Fourth industrial revolution – asbestos round two?
The fourth industrial revolution is the emerging use of radical disruptive technologies and is rapidly changing the way we live and work. These technologies offer tremendous opportunities, but the lessons of our not so distant past show that they can also represent potential risks.
Asbestos was in widespread use by the 1930s. It was heralded as a ’Miracle Dust’ and the manufacturing industry fell in love with its potential due to its desirable physical properties. Asbestos is long thin fibrous crystals that have great tensile strength, are cheap and resistant to heat, fire and electricity. Its application was widespread and its use continued to grow through most of the 20th century until its health implications became known. We are now all too aware of the fatal consequences and the impact it has had on families, employers and insurers.
Nanomaterials have incredible properties such as strength, lightness and heat-resistance and as such can have extensive and diverse applications. Nanomaterials are new and the long-term health implications of their use and the potential risk of disease are not fully realised. The parallels with asbestos are frighteningly uncanny. Carbon Nanotubes (CNTs), one version of nanomaterials, are long, thin and chemically inert. If inhaled, there is research to suggest that they pose a potentially high risk of respiratory disease causing inflammation. Sound familiar?
Material safety data sheets (MSDS) contain information on potential hazards and how to work safely with them. CNTs currently in use in UK manufacturers are described in the MSDS as either a ‘very high respiratory risk’ or ‘no known respiratory risk’. Employers base their risk assessment on these MSDS. When more is known on the consequences of CNT, should the MSDS be inadequate then it is likely that the workplace exposure limits and the risk control measures adopted by employers will also be inadequate, including the respiratory protective equipment (RPE).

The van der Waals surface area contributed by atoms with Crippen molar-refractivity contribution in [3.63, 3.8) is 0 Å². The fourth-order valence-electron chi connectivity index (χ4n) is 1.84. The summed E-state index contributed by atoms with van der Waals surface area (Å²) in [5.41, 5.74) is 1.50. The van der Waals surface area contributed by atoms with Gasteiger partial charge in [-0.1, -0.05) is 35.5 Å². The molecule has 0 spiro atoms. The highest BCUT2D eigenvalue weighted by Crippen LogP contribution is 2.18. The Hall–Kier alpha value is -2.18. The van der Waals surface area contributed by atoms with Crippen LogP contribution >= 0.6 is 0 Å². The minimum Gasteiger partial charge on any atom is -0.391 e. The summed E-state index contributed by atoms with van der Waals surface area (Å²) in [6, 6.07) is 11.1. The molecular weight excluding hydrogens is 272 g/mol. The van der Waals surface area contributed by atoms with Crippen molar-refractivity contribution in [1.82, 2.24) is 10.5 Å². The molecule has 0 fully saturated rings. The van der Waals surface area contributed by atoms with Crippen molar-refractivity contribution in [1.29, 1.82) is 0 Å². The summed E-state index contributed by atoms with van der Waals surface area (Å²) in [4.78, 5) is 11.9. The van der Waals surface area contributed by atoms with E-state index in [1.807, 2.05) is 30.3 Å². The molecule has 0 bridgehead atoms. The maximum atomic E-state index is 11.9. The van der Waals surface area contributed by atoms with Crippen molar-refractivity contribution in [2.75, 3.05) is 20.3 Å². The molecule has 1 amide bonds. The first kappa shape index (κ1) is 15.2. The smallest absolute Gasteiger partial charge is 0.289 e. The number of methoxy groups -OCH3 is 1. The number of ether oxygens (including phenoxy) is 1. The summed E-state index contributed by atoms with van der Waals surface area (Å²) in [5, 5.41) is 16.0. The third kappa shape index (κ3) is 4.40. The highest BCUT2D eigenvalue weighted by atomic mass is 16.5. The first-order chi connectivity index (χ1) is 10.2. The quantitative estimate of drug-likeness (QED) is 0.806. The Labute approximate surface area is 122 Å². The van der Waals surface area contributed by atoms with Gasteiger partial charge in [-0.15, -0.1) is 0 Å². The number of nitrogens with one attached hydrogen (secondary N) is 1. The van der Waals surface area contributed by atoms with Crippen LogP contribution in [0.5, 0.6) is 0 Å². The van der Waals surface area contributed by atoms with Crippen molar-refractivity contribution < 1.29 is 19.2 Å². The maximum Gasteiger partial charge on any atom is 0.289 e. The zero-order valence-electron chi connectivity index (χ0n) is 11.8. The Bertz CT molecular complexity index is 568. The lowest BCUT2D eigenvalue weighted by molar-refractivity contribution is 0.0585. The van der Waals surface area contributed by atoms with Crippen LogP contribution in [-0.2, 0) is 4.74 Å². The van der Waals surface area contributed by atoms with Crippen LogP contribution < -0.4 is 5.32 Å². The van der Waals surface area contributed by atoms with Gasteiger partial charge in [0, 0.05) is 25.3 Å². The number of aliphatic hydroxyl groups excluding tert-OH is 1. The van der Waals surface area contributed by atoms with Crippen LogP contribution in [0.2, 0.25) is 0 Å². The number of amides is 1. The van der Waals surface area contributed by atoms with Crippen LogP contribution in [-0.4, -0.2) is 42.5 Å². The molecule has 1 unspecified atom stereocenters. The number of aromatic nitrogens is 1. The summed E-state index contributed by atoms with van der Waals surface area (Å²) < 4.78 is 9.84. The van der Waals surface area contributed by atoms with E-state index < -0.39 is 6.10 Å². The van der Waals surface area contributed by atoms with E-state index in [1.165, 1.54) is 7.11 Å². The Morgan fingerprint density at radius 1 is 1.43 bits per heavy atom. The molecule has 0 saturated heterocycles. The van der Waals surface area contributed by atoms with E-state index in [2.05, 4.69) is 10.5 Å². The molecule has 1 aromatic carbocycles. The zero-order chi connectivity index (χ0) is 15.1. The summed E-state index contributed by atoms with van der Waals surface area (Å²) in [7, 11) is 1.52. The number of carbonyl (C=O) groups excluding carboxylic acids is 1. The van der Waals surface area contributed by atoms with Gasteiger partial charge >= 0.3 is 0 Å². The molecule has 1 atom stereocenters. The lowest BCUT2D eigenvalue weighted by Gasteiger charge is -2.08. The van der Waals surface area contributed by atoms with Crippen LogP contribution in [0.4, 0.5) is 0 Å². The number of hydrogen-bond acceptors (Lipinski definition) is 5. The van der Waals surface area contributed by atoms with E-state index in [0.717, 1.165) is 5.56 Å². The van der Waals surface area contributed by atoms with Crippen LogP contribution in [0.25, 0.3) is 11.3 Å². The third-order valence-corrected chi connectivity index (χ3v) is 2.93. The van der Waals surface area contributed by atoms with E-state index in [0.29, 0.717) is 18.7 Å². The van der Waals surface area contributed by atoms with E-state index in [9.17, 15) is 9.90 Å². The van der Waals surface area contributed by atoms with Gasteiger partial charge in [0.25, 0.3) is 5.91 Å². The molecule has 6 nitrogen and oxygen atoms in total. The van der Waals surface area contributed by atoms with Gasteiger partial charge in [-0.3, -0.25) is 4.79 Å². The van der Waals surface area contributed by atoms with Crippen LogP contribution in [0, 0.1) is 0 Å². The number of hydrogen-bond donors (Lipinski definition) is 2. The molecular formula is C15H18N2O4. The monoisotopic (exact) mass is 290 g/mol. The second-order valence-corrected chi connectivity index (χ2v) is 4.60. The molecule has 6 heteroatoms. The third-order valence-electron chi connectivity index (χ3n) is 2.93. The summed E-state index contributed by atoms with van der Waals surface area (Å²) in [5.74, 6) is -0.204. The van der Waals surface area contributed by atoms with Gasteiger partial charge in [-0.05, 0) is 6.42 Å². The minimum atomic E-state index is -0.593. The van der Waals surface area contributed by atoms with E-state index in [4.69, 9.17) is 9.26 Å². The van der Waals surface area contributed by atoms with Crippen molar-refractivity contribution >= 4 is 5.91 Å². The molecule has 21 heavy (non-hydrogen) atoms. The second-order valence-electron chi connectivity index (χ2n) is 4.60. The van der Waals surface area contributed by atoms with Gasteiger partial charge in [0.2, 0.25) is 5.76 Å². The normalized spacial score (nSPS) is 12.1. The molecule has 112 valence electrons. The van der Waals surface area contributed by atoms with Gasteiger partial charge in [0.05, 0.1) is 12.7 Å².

3D printing is a process of making three dimensional solid objects from a digital file. The creation of a 3D printed object is achieved using additive processes. This involves the laying down of successive layers of materials until the object is created. Besides being used for rapid prototyping, it is also used for rapid manufacturing, a new method used for short run and small batch custom manufacturing.
Much of the material currently used for 3D printing is thermoplastic filament. This material has the potential to release volatile organic compounds which are associated with respiratory risks, cancers and skin disease. The use of the materials without adequate ventilation and RPE and personal protective equipment (PPE) could give rise to long term diseases of that nature.
This issue is compounded by the profound impact that 3D printing is having on the manufacturing industry. As the cost of 3D printing goes down, this is opening up the market to small scale enterprises to join the market such that the manufacturing process will be devolved and decentralised. A reversal of the Industrial Revolution that saw large scale, volume production, will see the emergence of smaller niche companies.
The impact of this reversal is that, certainly initially, these plentiful small units may be less equipped to safeguard employers due to a likely lack of experience and unwillingness to implement regulations, which may have an adverse effect on the health of their employees.
The Control of Substances Hazardous to Health Regulations 2002 applies to these emerging risk. Already 16 years old there is a question mark over whether they adequately apply to the long term health implications of the use of novel materials. To some extent however, the regulations are not the issue as to a large extent they will be irrelevant if the MSDS and risk assessment are inadequate.
Today we are witnessing extraordinary scientific leaps with novel products reaching the market very quickly. Intense competition drives innovation and the rapid diffusion of the new technology to market is faster than ever before. It is all too easy to be swept up with the amazing opportunities that these products bring, but let us not forget the mistakes of our past.
Read other items in the Occupational Disease Brief - September 2018